The Problem With Weight Loss
Almost everybody that is overweight has one time or the other tried to lose weight.
There are several methods available that generally either cut calories and/or increase calorie expenditure through exercise or a combination of both.
The true problem lies not in loosing weight, but rather in maintaining a long term weight loss.
How Difficult Is It To Maintain The Long Term Weight Loss?
If there is something that all researchers in the area of obesity agree is that long term weight loss of success is extremely low. Since the 1960s several studies tried to determine how successful weight loss diets are in the long term. The results are consistent and very clear.
The success rate varies a bit from study to study, but is always extremely low, less than 5% at 5 years.
This means that less than only 1 in every 20 individuals is successful with long term weight loss.
This is astonishingly low and very difficult to explain. According to the general accepted model, if we ingest less calories than the ones that we spend we will lose weight. This is known as the calorie deficit model.
Why Do People Fail In The Long Term?
According to that model, losing weight appears to be extremely simple. Then why does it not work?
And why do people recover the lost weight? According to the calorie deficit model, it should be easier to maintain the weight loss than to lose weight. However, the opposite is the truth.
Why does this occur? In reality diets that restrict caloric intake are almost impossible to maintain in the long-term. The medical establishment and the diet industry blame the lack of discipline and will-power for those that regain their previous weight.
It is very easy, and also very convenient, to blame the patient, but if we think about it more deeply it doesn’t make much sense. When people learn a new habit that is beneficial for them, they generally tend to stick with that same habit. Not all, of course, but generally a large percentage does.
That would be like someone who successfully went to medical school and learnt how to study with efficacy and discipline, so as to complete his course, would after finishing school lose all ability to learn.
Or to say that members of the Navy Seals, after completing their training, would become so weak minded and undisciplined that they would be unable to run for just a couple of miles.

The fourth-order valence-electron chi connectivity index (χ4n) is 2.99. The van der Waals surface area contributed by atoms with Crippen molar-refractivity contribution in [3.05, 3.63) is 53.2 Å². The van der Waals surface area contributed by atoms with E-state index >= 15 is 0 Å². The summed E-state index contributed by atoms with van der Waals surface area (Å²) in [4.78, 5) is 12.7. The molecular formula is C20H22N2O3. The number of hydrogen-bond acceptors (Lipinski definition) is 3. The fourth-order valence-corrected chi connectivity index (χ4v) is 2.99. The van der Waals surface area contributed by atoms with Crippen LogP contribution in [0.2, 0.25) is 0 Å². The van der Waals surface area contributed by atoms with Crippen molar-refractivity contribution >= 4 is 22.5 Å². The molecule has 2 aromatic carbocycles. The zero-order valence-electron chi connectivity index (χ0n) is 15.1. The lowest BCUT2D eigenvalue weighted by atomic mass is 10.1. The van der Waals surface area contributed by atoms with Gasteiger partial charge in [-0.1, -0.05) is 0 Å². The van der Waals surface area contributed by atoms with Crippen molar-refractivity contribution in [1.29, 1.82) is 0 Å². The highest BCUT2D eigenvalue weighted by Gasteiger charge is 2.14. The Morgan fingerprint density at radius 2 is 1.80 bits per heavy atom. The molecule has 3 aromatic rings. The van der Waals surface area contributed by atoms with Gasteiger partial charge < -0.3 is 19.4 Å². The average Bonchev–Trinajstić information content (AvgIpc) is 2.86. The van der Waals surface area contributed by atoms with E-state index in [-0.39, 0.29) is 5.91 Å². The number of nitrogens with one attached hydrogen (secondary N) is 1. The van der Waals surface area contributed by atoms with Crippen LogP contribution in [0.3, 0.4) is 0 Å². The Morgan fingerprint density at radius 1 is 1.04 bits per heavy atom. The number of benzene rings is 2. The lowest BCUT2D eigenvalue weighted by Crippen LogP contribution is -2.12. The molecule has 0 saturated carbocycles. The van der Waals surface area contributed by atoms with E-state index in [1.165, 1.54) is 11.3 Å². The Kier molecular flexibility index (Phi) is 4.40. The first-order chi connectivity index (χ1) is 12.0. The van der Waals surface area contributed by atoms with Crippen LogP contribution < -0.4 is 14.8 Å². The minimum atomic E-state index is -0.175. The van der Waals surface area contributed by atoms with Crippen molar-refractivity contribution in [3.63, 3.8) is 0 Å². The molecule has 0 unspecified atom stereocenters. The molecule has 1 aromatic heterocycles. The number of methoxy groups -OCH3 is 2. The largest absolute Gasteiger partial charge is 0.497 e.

Let´s put the success rate of long-term diet in perspective by performing a simple comparison:
- 25% is the number of recruits that reach the end of the demanding and brutal SEAL training course
- 12,5 % is the number of applicants that are ultimately accepted into Harvard
- 20% is the number of small businesses that succeed
- 5% is the number of persons that are able to maintain the weight loss in the long-term
These numbers give a very clear view of how difficult it is to maintain weight loss after diet. The few that are able to do it call it a job, because it requires so much work and attention.
They have to count calories accurately, plan every meal, think if they can really eat that slice of pizza. They must also exercise almost every day and keep these regular habits for the rest of their live. It is as if their main purpose in life is to stay thin.
What Other Factors Are Involved In Long Term Obesity
There are some other options that are finally being considered by the medical establishment:
- Genetics – Peoples metabolism is different from one person to the other. Two different individuals can absorb a different number of calories from the same food. The studies with identical twins, in which several pairs of twins were given the same amount of excess calories but each pair gained very different weight, are very conclusive.
- The gut flora – It has been established that obese persons have a different gut flora profile from skinny people. They tend to have less variety of species living inside their body. It also frequently occurs a dominance of some species in relation to the others.
- Changes in metabolism – When we start to consume less calories, our body adjust our metabolism to the new diet, so that we can continue to function with less calories. These changes in metabolism can continue after the diet has ended.
Unfortunately, these factors are generally out of a person’s control.
It is probably from the study of these factors that new solutions will arise. Only by targeting the cause obesity will a solution for long term weight loss be found that can help millions of persons affected by this problem.
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